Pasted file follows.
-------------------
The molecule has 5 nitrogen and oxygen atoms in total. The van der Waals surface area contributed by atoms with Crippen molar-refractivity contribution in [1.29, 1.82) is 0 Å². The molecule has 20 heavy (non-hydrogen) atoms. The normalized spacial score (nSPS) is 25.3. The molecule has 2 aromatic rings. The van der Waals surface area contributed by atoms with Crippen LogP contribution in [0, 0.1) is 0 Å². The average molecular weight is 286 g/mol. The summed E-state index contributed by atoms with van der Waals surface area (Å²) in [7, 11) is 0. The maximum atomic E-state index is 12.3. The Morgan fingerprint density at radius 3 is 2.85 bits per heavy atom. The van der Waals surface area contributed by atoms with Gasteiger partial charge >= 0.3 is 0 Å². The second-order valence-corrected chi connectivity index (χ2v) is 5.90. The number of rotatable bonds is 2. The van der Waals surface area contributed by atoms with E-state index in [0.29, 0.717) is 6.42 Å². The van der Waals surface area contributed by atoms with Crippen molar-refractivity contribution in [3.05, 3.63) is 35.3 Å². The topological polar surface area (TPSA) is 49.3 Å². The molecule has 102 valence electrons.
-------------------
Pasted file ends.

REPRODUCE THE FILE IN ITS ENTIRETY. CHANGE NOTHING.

The molecule has 5 nitrogen and oxygen atoms in total. The van der Waals surface area contributed by atoms with Crippen molar-refractivity contribution in [1.29, 1.82) is 0 Å². The molecule has 20 heavy (non-hydrogen) atoms. The normalized spacial score (nSPS) is 25.3. The molecule has 2 aromatic rings. The van der Waals surface area contributed by atoms with Crippen LogP contribution in [0, 0.1) is 0 Å². The average molecular weight is 286 g/mol. The summed E-state index contributed by atoms with van der Waals surface area (Å²) in [7, 11) is 0. The maximum atomic E-state index is 12.3. The Morgan fingerprint density at radius 3 is 2.85 bits per heavy atom. The van der Waals surface area contributed by atoms with Gasteiger partial charge >= 0.3 is 0 Å². The second-order valence-corrected chi connectivity index (χ2v) is 5.90. The number of rotatable bonds is 2. The van der Waals surface area contributed by atoms with E-state index in [0.29, 0.717) is 6.42 Å². The van der Waals surface area contributed by atoms with Crippen molar-refractivity contribution in [3.05, 3.63) is 35.3 Å². The topological polar surface area (TPSA) is 49.3 Å². The molecule has 102 valence electrons.